1. Cash is King. At root, almost every business valuation isbased on an estimate of the amount of cash that an investor in this companywould be able to enjoy in the future. Essentially this is the same in respectof every investment-if you invest in a bond or in real estate, the value ofsuch an investment relates to the interest rate on the bond or the rentspayable from the building and the payment at the end of the investment, i.e.the repayment of the bond or the sale of the real estate (as the case may be).The same is the applicable in the case of an investment in a closely heldcompany.
2. How risky is the company? The risk reflects an assessmentof how likely an investor will be able to enjoy the future estimated futurecash flows of the company. The lower the risk, the higher the value and viceversa. All other things being equal, an investor would pay more for awell-established, stable company with estimated cash flows of $500,000 than theinvestor would pay for an estimated cash flow of $500,000 from a startupcompany with no proven business model.
3. The Valuation Date. Every valuation requires theestablishment of a valuation date. This draws a line in the sand stating thatonly information that is known or reasonably foreseeable as of that date is tobe taken into account in the valuation exercise. In many cases, a valuation iscarried out after the valuation date but events occurring after that date arenot taken into account in the establishment of the value.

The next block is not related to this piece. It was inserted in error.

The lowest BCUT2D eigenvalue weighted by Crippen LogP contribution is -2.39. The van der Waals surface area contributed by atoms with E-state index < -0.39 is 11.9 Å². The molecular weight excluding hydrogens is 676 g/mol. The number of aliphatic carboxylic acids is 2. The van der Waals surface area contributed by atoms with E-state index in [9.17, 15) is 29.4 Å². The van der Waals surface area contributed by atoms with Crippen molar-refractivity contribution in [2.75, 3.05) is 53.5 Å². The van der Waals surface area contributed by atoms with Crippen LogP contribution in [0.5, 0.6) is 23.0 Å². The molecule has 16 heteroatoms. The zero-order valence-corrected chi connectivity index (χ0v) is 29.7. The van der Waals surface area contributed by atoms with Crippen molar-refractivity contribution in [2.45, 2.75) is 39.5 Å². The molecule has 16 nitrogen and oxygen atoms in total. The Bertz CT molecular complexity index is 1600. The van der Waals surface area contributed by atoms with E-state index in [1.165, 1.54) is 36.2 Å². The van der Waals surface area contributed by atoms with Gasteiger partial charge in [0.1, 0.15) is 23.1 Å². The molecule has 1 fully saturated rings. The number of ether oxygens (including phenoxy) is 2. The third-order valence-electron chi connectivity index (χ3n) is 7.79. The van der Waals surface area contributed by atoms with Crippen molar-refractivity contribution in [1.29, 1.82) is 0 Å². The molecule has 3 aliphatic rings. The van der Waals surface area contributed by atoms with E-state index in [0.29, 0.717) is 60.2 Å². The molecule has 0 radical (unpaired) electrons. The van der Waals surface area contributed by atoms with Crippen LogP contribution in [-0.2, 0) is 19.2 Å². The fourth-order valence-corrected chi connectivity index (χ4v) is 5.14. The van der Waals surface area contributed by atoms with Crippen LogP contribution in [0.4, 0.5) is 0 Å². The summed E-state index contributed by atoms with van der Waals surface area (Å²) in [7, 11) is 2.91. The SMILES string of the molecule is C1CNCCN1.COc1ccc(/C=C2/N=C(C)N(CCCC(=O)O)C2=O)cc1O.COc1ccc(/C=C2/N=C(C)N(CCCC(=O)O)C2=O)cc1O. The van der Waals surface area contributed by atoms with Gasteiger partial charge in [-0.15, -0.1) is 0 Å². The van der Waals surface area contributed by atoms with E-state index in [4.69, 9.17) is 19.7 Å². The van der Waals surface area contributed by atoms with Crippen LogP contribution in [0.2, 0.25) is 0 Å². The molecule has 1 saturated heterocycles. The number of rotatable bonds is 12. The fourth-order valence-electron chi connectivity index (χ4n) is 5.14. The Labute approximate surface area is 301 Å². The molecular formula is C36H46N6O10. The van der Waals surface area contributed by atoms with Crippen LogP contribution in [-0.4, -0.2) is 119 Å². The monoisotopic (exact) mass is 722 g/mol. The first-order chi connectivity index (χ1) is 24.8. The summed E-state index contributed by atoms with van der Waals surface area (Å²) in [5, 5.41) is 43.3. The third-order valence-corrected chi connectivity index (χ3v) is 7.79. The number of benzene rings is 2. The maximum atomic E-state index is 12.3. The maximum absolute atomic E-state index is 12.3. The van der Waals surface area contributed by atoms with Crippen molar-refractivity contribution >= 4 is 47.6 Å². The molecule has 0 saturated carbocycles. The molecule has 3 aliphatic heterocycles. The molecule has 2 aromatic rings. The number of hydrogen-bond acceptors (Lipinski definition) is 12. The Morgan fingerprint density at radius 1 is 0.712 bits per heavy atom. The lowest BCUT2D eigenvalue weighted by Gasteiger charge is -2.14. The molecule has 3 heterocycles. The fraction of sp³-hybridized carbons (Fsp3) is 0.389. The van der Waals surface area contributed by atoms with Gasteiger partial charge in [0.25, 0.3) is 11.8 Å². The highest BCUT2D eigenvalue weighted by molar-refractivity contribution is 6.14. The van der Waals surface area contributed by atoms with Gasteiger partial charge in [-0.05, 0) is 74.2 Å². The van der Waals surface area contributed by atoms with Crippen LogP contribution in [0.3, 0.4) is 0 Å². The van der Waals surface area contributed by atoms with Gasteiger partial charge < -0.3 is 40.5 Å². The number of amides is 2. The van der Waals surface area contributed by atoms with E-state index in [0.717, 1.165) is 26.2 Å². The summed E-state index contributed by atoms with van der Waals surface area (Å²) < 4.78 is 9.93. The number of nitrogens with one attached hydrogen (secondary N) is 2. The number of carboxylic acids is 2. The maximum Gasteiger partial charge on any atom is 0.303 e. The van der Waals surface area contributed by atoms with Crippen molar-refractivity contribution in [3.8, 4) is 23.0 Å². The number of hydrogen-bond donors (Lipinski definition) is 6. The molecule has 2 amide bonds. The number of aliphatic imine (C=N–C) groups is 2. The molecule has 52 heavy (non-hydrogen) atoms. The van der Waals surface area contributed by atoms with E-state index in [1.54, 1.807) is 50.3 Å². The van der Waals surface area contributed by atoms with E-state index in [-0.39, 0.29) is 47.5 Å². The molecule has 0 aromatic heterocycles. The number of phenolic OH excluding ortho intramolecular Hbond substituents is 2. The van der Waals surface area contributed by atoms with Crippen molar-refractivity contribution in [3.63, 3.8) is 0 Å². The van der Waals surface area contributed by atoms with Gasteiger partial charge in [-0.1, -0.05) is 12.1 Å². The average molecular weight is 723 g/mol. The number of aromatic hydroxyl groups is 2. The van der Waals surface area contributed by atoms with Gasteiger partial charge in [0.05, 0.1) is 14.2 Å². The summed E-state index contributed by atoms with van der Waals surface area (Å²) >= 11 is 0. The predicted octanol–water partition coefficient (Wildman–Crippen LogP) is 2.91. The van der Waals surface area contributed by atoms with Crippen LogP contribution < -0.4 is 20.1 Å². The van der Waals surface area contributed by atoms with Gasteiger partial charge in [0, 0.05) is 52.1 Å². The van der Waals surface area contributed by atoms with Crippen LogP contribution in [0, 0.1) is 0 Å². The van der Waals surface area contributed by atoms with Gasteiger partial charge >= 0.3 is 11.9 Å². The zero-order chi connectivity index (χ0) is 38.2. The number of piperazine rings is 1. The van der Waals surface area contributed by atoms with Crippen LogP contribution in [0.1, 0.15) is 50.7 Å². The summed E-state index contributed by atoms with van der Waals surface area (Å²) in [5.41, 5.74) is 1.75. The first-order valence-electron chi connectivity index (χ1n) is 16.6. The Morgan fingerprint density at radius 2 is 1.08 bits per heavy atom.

4. How Low Can You Go? In some cases the most appropriate wayto value a business is to subtract what it owes from what it owns resulting inan asset value for the company. Essentially this approach assumes that thecompany ceases business, sells off its assets and pays its debts with the netamount representing its value. It’s appropriate to use this method when thevalue derived from the cash flow methodologies produce a value lower than itsnet assets - in other words, this is often the minimum value for a business.
5. Minority Report. In many cases the valuation relates toless than 50% of a company. An investor purchasing such an interest would notpay a pro rata percentage of the total value of the company. In addition to thegeneral risks of an investment in the company, the investor would be taking onthe risk that the controlling shareholder would abuse their position to thedetriment of the minority shareholders and the additional risk that it would bedifficult to resell the interest since the market for such an interest is verylimited. As a result it is common to see discounts for lack of control and lackof marketability applied to non-controlling interests which, when combined insome cases can reach as high as 50% of the pro rata value.